Indiana Storage Server
Indiana is our new (circa summer 2018) storage server.
The server has been configured for RAID-5 using their built-in software.
The server is at indiana.cluster.earlham.edu.
To use it, ssh into indiana as the user admin and then run sudo su -.
Through the browser-based tool, we've added the cluster gateway to the server, enabled NFS and SFTP, disabled some unnecessary file-sharing tools.
We've also edited /etc/fstab on hopper to take advantage of NFS mounting.
Hacking in to Indiana
Using the ACP Commander tool, downloaded as a JAR and then run via X11 from Whedon, we were able to gain access to run commands in a limited fashion.
We tried a few read only commands, such as whoami and hostname, to figure out what exactly existed and worked. Turns out, most common commands exist on indiana, contrary to what we had determined in a previous attempt at hacking into the server.
We then attempted to run vim, however this did not work due a limitation in how ACP Commander works. Then we tried to run the two complex functions built into ACP Commander: Enable SSH and change root password. The first of these worked, however the second did not seem to work, although this may have been a side effect of the fact that Indiana's sshd_config did not allow root logins.
The next step was to see if we could modify any of the config files, specifically sshd_config, to allow what we were trying to do. We determined that we could append to it, but we could not overwrite it. We also determined that we could copy files from /etc to /mnt/array1/indiana, which is the directory that we set up for our servers to mount. This way, we could view documents in their entirety, since ACP Commander has a limitation on the number of lines that can be transmitted to it.
This proved to not be useful for the sshd_config file, as we could not override the options we wanted, however we eventually realized that we could append a line to /etc/sudoers giving our admin user access to sudo privileges. We ran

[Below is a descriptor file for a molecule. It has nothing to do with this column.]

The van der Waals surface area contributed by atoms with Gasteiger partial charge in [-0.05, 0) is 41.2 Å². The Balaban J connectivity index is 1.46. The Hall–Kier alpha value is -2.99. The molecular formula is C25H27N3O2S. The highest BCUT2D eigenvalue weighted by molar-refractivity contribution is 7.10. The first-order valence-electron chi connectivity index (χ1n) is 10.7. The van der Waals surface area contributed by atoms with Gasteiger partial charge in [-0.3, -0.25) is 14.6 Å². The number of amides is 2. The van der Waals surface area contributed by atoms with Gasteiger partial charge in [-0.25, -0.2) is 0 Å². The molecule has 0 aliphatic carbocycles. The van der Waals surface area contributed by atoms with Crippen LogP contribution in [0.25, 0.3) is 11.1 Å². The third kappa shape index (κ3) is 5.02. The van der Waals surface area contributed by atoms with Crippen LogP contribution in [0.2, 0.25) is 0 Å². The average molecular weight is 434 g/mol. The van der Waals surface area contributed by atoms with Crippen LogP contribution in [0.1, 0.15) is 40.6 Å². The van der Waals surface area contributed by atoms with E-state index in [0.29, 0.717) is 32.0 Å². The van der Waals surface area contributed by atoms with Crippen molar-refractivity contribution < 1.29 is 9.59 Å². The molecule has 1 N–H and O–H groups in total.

echo "admin\tALL=(ALL:ALL) ALL" >> /etc/sudoers, and then tried again to ssh in with admin and run
sudo su -.
This time, it worked! So we now have access to all of Indiana's capabilities! We also now have a voided warranty :'(
A subset of the config files appear to get zorched on reboot. We have to fix this before Indiana goes into production.
Stuff you may need to rebuild if this goes wrong again:
- Get the acp_commander file from craig or laurence's directory
- Run using X forwarding -
ssh -Y cluster.earlham.edu- by running
java -jar acp_commander
- Connect to 220.127.116.11 (not the 10.10), port 22936 , admin password is the usual
whoami# command line, confirms you're root
- click "Enable SSH"
chown admin:admin ~admin/.ssh# command line, makes sure admin owns its own ssh directory
chown admin:admin ~admin/.bash*# command line, makes sure admin owns its own bash files
/etc/init.d/sshd.sh start# command line, starts the SSH service
- If you'd like you can append export
PATH=/sbin:/bin:/usr/bin:/usr/sbin:/usr/local/bin:/usr/local/sbinto ~admin/bash_profile now. You'll have to do it later.
- Run other commands to debug. Note that you can use /mnt/array1/indiana as a place to run debugging
- A word on PAM
- A problem that arose was that su was not able to do anything and several commands could not be run as root or through sudo, such as the passwd command
- To fix this: look in /var/log/messages and grep for pam or su errors and see if it is having trouble opening a module; the one we ran into was pam_ldap.so which was in a directory that did not exist, /lib/security.
- If that is the problem, a quick fix is to go through all the pam configs in /etc/pam.d, look for all references to the specified module, and comment those lines out
- If you need that module, provide one in the path that PAM is looking at.
Other annoying things we fixed
Since we can now run as the root user on the shell, we've begun pruning the weeds on the server. Among other things:
- We edited something with usermod to handle rbash # specifics?
- We updated $PATH in /etc/bash.bashrc.
- We made the admin user own its own .ssh directory.
- We created a new sysadmin user with adduser, and its home directory is /home/sysadmin as usual.